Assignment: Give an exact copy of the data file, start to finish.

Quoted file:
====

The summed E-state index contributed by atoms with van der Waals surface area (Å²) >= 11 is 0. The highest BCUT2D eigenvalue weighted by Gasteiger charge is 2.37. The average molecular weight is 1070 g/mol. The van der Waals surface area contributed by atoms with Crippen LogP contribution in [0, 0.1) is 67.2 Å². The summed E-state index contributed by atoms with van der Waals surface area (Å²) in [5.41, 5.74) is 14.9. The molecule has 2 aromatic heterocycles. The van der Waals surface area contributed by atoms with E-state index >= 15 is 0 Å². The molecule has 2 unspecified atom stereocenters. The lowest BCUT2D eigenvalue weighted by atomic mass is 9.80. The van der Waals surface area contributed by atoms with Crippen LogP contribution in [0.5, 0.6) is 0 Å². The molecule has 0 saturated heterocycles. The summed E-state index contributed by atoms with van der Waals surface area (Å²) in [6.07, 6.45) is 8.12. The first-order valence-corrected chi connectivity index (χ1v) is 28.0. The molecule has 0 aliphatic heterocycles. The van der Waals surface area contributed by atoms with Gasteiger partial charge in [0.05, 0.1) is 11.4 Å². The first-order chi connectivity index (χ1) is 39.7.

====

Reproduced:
The summed E-state index contributed by atoms with van der Waals surface area (Å²) >= 11 is 0. The highest BCUT2D eigenvalue weighted by Gasteiger charge is 2.37. The average molecular weight is 1070 g/mol. The van der Waals surface area contributed by atoms with Crippen LogP contribution in [0, 0.1) is 67.2 Å². The summed E-state index contributed by atoms with van der Waals surface area (Å²) in [5.41, 5.74) is 14.9. The molecule has 2 aromatic heterocycles. The van der Waals surface area contributed by atoms with E-state index >= 15 is 0 Å². The molecule has 2 unspecified atom stereocenters. The lowest BCUT2D eigenvalue weighted by atomic mass is 9.80. The van der Waals surface area contributed by atoms with Crippen LogP contribution in [0.5, 0.6) is 0 Å². The molecule has 0 saturated heterocycles. The summed E-state index contributed by atoms with van der Waals surface area (Å²) in [6.07, 6.45) is 8.12. The first-order valence-corrected chi connectivity index (χ1v) is 28.0. The molecule has 0 aliphatic heterocycles. The van der Waals surface area contributed by atoms with Gasteiger partial charge in [0.05, 0.1) is 11.4 Å². The first-order chi connectivity index (χ1) is 39.7.